The new test sets a higher threshold, which will make it harder for commercial parties to raise penalty arguments successfully, particularly in circumstances where the terms of a contract were negotiated between sophisticated commercial parties of roughly equal bargaining power, who have been legally advised.
There is a wide spectrum of types of clauses that potentially fall within the penalty rule which need to be considered. On the simpler end of the spectrum are straightforward liquidated damages clauses requiring payment of a sum, and on the more complex end sit, for example, restrictive covenants in sale agreements, take or pay provisions in long-term supply agreements and deposit and pre-payment forfeiture clauses.
When dealing with simple liquidated damages clauses, the innocent party’s legitimate interest will rarely extend beyond compensation for the breach, and therefore (as recognised by the Supreme Court) the Dunlop principles (as outlined above) are still ‘good law’ as to whether a clause is penal.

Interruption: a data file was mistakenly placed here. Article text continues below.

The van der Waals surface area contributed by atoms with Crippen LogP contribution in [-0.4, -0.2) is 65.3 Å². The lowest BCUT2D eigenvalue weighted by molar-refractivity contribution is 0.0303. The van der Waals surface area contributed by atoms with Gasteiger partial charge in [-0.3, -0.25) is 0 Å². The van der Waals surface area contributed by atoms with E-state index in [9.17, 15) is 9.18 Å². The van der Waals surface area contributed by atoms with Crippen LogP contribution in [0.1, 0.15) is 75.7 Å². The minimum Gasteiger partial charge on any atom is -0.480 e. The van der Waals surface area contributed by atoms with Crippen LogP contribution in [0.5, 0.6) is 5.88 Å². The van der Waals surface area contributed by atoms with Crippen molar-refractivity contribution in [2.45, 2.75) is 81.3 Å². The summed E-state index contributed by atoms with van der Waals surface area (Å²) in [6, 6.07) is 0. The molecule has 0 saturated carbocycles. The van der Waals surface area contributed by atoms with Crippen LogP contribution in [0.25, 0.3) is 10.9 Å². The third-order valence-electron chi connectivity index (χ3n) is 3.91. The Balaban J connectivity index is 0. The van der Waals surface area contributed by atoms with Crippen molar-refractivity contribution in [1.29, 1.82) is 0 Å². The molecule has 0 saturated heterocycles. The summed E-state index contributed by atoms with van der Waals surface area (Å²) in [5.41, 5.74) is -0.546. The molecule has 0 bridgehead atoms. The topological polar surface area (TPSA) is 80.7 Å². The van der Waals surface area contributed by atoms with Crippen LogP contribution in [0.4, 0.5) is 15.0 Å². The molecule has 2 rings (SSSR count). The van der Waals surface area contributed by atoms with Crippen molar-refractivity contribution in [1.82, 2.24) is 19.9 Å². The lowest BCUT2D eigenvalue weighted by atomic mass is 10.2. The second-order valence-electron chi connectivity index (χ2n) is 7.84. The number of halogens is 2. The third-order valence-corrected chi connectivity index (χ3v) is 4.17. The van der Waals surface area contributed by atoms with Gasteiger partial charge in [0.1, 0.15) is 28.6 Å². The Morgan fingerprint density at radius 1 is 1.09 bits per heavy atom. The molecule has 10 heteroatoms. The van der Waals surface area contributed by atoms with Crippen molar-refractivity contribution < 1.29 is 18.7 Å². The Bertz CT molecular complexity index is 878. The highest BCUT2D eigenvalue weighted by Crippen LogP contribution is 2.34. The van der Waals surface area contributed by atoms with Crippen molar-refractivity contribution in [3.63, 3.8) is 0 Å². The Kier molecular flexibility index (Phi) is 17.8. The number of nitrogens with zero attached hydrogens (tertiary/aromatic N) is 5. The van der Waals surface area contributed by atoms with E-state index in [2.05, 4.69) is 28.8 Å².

However, for the more complex provisions and non-straightforward liquidated damages clauses, Courts (and therefore parties) may now take into account ancillary commercial factors (such as reputational damage and loss of goodwill, back-to-back contractual obligations, and possibly even incentive payments) in determining the scope of the innocent party’s legitimate interest in performance of the primary obligation.
Interestingly, the Supreme Court specifically considered the application of the penalty rule to forfeiture clauses, and determined that in some circumstances a forfeiture clause could also be a penalty. However, it did not provide a conclusive or detailed reasoning for this, and instead stated that the application of the penalty rule to deposits and clauses forfeiting pre-payments will have to await future decisions.4
Whilst this judgment is significant (and many articles have and will be written discussing it), in practical terms it is likely to have a limited impact on how secondary obligation clauses in contracts governed by English law will be drafted.
However, parties negotiating contracts will still want to consider whether a particular clause is potentially a penalty, and in some instances may even consider stepping away from using a liquidated damages clause altogether, and instead rely on a right to claim damages at large (subject to that party’s bargaining power).